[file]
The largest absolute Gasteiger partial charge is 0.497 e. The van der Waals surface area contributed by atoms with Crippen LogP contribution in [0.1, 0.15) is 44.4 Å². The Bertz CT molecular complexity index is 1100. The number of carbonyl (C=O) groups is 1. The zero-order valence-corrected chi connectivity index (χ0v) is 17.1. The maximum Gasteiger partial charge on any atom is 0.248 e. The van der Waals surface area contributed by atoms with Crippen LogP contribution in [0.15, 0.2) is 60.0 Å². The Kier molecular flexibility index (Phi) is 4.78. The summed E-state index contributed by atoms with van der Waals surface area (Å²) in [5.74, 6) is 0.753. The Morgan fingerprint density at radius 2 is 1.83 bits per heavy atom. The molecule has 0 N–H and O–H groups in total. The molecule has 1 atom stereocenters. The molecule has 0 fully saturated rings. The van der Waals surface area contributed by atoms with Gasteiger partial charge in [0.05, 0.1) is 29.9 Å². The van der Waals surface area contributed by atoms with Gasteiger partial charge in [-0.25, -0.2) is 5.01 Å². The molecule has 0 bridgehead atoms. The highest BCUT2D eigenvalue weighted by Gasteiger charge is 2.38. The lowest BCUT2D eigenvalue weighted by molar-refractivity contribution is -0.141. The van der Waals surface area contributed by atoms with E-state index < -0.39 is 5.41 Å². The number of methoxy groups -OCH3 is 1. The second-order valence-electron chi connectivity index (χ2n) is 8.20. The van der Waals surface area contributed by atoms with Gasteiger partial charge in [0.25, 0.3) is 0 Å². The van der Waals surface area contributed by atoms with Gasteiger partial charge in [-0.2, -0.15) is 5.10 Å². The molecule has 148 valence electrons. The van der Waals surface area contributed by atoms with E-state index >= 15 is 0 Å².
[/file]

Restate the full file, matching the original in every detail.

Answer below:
The largest absolute Gasteiger partial charge is 0.497 e. The van der Waals surface area contributed by atoms with Crippen LogP contribution in [0.1, 0.15) is 44.4 Å². The Bertz CT molecular complexity index is 1100. The number of carbonyl (C=O) groups is 1. The zero-order valence-corrected chi connectivity index (χ0v) is 17.1. The maximum Gasteiger partial charge on any atom is 0.248 e. The van der Waals surface area contributed by atoms with Crippen LogP contribution in [0.15, 0.2) is 60.0 Å². The Kier molecular flexibility index (Phi) is 4.78. The summed E-state index contributed by atoms with van der Waals surface area (Å²) in [5.74, 6) is 0.753. The Morgan fingerprint density at radius 2 is 1.83 bits per heavy atom. The molecule has 0 N–H and O–H groups in total. The molecule has 1 atom stereocenters. The molecule has 0 fully saturated rings. The van der Waals surface area contributed by atoms with Gasteiger partial charge in [0.05, 0.1) is 29.9 Å². The van der Waals surface area contributed by atoms with Gasteiger partial charge in [-0.25, -0.2) is 5.01 Å². The molecule has 0 bridgehead atoms. The highest BCUT2D eigenvalue weighted by Gasteiger charge is 2.38. The lowest BCUT2D eigenvalue weighted by molar-refractivity contribution is -0.141. The van der Waals surface area contributed by atoms with E-state index < -0.39 is 5.41 Å². The number of methoxy groups -OCH3 is 1. The second-order valence-electron chi connectivity index (χ2n) is 8.20. The van der Waals surface area contributed by atoms with Gasteiger partial charge in [0.25, 0.3) is 0 Å². The van der Waals surface area contributed by atoms with Gasteiger partial charge in [-0.2, -0.15) is 5.10 Å². The molecule has 148 valence electrons. The van der Waals surface area contributed by atoms with E-state index >= 15 is 0 Å².